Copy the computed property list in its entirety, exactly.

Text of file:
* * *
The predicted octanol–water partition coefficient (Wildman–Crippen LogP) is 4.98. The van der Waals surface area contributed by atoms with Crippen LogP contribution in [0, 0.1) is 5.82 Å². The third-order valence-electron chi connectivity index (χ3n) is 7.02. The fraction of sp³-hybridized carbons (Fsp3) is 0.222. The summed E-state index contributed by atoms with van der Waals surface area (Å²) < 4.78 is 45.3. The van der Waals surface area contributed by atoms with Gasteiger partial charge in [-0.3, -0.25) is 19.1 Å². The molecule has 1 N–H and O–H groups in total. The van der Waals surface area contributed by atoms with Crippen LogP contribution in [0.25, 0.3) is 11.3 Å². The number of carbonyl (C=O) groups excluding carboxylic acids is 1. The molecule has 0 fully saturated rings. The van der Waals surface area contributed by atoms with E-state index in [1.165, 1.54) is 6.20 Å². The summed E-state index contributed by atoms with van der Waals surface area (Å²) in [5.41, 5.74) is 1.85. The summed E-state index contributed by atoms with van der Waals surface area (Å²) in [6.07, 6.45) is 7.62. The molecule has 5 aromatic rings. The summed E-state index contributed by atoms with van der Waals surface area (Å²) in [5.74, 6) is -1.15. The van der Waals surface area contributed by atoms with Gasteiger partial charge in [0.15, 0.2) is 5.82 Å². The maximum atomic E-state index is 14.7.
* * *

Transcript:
The predicted octanol–water partition coefficient (Wildman–Crippen LogP) is 4.98. The van der Waals surface area contributed by atoms with Crippen LogP contribution in [0, 0.1) is 5.82 Å². The third-order valence-electron chi connectivity index (χ3n) is 7.02. The fraction of sp³-hybridized carbons (Fsp3) is 0.222. The summed E-state index contributed by atoms with van der Waals surface area (Å²) < 4.78 is 45.3. The van der Waals surface area contributed by atoms with Gasteiger partial charge in [-0.3, -0.25) is 19.1 Å². The molecule has 1 N–H and O–H groups in total. The van der Waals surface area contributed by atoms with Crippen LogP contribution in [0.25, 0.3) is 11.3 Å². The number of carbonyl (C=O) groups excluding carboxylic acids is 1. The molecule has 0 fully saturated rings. The van der Waals surface area contributed by atoms with E-state index in [1.165, 1.54) is 6.20 Å². The summed E-state index contributed by atoms with van der Waals surface area (Å²) in [5.41, 5.74) is 1.85. The summed E-state index contributed by atoms with van der Waals surface area (Å²) in [6.07, 6.45) is 7.62. The molecule has 5 aromatic rings. The summed E-state index contributed by atoms with van der Waals surface area (Å²) in [5.74, 6) is -1.15. The van der Waals surface area contributed by atoms with Gasteiger partial charge in [0.15, 0.2) is 5.82 Å². The maximum atomic E-state index is 14.7.